B-type natriuretic peptide enhances vasculogenesis by promoting number and functional properties of early endothelial progenitor cells.Tissue Eng Part A. 2009 Sep; 15(9):2741-9.TE
To test the hypothesis that B-type natriuretic peptide (BNP) acts as a potent vasculogenic agent by enhancing the number, proliferation, adhesion, and migration of endothelial progenitor cells (EPCs).
BNP is a neurohormonal peptide that predicts outcome and used for treatment in chronic heart failure patients. It has been shown to promote angiogenesis in experimental animals. EPCs have been demonstrated to contribute to postnatal angiogenesis and vasculogenesis.
The number of EPC colony forming units (CFU) and levels of N-terminal ProBNP were assayed in patients with severe, yet controlled, New York Heart Association (NYHA) II-IV heart failure. The in vitro effects of BNP on early EPC-CFU numbers, proliferation, migration, adhesive, and vascular tube formation capacities were studied using human and murine systems. The effects of in vivo BNP administration on Sca-1/Flk-1 progenitors and on vasculogenesis in the hindlimb ischemia model were then assayed in wild-type mice.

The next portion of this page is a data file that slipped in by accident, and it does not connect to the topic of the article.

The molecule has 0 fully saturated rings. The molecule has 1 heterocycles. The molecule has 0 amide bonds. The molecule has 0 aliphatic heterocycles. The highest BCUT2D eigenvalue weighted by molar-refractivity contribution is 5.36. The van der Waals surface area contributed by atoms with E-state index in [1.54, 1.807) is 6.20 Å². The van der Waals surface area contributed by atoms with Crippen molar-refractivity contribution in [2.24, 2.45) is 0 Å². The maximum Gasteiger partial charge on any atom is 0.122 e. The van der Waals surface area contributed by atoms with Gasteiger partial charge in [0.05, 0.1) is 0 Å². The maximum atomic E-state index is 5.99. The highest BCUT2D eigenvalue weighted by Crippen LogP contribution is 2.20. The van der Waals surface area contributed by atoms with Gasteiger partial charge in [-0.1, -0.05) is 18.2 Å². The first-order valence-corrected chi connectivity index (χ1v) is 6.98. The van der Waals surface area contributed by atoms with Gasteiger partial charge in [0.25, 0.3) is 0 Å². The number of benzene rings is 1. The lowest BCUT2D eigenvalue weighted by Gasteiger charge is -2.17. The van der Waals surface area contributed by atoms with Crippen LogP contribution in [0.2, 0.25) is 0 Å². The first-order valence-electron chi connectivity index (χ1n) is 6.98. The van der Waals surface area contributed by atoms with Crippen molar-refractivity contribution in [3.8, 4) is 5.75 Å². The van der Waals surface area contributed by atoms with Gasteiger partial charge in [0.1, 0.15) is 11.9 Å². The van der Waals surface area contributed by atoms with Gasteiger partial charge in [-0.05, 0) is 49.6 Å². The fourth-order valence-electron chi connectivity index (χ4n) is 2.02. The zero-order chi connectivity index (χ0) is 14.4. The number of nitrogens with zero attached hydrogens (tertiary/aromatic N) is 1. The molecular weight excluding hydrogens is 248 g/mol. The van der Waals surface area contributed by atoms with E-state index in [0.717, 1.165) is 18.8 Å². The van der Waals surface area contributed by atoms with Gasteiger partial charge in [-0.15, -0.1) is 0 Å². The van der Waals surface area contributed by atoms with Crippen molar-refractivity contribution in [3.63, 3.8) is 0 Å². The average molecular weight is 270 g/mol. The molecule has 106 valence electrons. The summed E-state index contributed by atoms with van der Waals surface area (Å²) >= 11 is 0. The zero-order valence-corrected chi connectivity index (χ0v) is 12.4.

A significant correlation was found between circulating N-terminal ProBNP levels and EPC-CFU numbers. We observed a dose-dependent effect of BNP on the numbers of CFU and proliferation capacity of human EPCs as well as on their adhesive, migratory, and tube formation properties, in vitro. Systemic BNP administration to mice led to a significant increase in bone marrow Sca-1/Flk-1 EPCs and improvement in blood flow and capillary density in the ischemic limbs of mice.
BNP promotes vessel growth by increasing the number of endothelial progenitors and enhancing their functional properties. These provasculogenic properties of BNP could account for some of its beneficial effects in chronic heart failure patients and may be harnessed for the purpose of improving collateral formation in ischemic subjects.